The WHO Global Code of Practice on the International Recruitment of Health Personnel was adopted by the 63rd World Health Assembly on 21 May 2010. The Code, which is voluntary in nature, sets forth ten articles advising both source and destination countries on how to regulate the recruitment of health personnel in a way that mitigates damage to low-income countries struggling to meet the basic health needs of their populations in a setting of serious workforce deficits.
The WHO Secretariats report The health workforce: Advances in responding to shortages and migration, and in preparing for emerging needs (World Health Assembly document A66/25) shows that keeping the human resources crisis and the migration issue in the national and international agendas is still a great challenge. The situation is even worsened by increasing pressures on domestic health systems due to the economic crisis.
The challenge of Code implementation the looks different for destination and source countries of health workforce migration: Destination countries need to address the issue of coherence between domestic and global health policies, as they have to tackle national and global shortages at the same time. Many source countries of migration have not yet taken advantage of the Code and its provisions. They should consider developing stronger leadership for implementation of the Code, as it could greatly support their efforts in the fields of health workforce development and retention.
Attention for the global health workforce crisis and stronger action to overcome it are still urgently required: The health workforce crisis is a global, multidi-mensional challenge. It requires a comprehensive global strategy to transform the production of health workers, encompassing labour market analysis as well as the transformation of education and training of the health workforce, at national and transnational levels. It is essential that countries wanting to improve access to health care meet the challenge posed by shortages in the health workforce. Renewed approaches to the health workforce crisis will therefore be critical for moving towards universal health coverage. (WHO Secretariat report)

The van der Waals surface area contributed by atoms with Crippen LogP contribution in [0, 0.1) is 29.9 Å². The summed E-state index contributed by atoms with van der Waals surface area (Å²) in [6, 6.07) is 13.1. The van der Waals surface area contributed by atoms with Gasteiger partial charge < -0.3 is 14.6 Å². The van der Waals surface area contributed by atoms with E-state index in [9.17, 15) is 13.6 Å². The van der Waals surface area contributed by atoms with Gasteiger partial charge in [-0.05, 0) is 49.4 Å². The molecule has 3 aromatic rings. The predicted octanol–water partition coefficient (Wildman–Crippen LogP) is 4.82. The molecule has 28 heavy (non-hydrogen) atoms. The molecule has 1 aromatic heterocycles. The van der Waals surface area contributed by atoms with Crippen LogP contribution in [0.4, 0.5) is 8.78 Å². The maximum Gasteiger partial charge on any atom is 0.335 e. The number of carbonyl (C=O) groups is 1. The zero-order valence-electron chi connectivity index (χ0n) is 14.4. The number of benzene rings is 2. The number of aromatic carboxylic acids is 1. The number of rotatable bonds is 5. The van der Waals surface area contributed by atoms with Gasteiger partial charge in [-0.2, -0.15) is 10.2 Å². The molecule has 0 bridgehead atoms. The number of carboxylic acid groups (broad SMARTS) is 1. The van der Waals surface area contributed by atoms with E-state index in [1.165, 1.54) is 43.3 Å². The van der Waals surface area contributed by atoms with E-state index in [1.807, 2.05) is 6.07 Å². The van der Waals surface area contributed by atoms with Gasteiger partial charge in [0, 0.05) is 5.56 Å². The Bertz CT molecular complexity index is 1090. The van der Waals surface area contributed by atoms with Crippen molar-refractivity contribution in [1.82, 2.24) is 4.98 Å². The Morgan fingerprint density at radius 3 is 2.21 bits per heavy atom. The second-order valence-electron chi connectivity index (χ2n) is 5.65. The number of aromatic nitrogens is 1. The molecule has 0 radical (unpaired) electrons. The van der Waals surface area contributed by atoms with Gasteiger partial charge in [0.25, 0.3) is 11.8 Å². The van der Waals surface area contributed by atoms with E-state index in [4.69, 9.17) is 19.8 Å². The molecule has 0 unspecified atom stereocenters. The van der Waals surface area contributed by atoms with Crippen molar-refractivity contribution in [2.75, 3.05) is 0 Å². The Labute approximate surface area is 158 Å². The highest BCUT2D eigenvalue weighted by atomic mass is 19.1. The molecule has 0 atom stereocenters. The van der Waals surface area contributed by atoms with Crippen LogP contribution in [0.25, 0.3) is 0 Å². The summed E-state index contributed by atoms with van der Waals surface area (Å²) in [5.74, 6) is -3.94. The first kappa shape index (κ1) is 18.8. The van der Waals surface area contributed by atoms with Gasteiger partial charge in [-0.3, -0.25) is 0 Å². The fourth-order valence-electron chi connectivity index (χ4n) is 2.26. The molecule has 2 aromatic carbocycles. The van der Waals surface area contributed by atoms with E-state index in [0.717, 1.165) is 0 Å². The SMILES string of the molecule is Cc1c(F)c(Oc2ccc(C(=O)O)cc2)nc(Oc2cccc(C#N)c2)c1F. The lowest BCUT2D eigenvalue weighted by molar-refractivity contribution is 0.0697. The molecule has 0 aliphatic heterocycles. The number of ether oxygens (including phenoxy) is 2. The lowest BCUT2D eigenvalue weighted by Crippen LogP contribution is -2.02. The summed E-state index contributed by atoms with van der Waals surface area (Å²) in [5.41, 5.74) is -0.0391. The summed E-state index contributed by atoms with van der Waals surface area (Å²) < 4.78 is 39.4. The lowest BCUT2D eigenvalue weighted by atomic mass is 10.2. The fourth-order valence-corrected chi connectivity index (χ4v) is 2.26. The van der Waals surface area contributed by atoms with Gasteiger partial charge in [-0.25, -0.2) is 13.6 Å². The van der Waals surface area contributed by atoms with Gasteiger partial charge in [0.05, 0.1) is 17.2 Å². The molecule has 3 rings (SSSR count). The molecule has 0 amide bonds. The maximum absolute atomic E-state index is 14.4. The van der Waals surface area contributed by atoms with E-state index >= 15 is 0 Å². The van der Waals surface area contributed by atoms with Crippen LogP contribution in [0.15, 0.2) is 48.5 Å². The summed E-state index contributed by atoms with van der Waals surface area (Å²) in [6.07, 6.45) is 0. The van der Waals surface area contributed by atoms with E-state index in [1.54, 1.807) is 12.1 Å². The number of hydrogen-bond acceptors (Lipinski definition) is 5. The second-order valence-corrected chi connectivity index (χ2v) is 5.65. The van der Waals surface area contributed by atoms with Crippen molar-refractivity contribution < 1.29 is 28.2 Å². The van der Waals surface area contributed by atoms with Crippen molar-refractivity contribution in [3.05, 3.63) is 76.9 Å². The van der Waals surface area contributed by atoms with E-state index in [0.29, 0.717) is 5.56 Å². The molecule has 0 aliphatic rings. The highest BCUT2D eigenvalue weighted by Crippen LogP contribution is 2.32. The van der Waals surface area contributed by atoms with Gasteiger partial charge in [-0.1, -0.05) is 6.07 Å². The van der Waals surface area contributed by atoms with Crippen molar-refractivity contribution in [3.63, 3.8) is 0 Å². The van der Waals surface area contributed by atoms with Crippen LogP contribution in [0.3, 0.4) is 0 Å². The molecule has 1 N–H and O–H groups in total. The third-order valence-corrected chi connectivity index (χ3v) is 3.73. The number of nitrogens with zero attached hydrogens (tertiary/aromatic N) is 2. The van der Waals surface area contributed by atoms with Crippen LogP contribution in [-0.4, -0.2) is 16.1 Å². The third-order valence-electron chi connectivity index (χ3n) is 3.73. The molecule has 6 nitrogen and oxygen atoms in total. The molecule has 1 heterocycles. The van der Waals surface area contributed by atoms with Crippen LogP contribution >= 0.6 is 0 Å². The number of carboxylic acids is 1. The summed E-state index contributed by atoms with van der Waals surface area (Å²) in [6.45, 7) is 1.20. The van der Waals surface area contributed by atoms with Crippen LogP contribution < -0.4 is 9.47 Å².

To inform the parallel WHA debate on agenda item 17.4 with the civil societys perspective on successes and gaps of Code implementation, three years on since its adoption
To present further initiatives focused on the management of health workers migration
Case stories of Code implementation, country leadership and civil society involvement from source and destination countries and regions of health workers migration.
This WHA side event is organized by the Medicus Mundi International Network on behalf of the European Health workers for all and all for health workers project and the other involved partners and co-promoters.
Civil society partners:
African Regional Advocacy Programme on HRH and Health Systems (ACOSHED)
Alliance for Ethical International Recruitment Practices, USA
Aspen Institute, Health Worker Migration Initiative
ECSA Health Community
European Forum for Primary care (EFPC)
Global Health South (GHS)
Health workers for all and all for health workers
Health Workforce Advocacy Initiative (HWAI)
Medicus Mundi International Network (MMI)
Regional Network on Equity in Health in Southern Africa (EQUINET)
WHO, Health Systems Policies & Workforce
Global Health Workforce Alliance (GHWA)
Delegation of Switzerland
Delegation of the United States of America
Delegation of the European Union:
Other interested civil society partners and co-promoters are still welcome to join the team!
This event is organized with the financial assistance of the European Union in the framework of the project “Health Workers for all and all for Health Workers” DCI-NSAED/2011/106.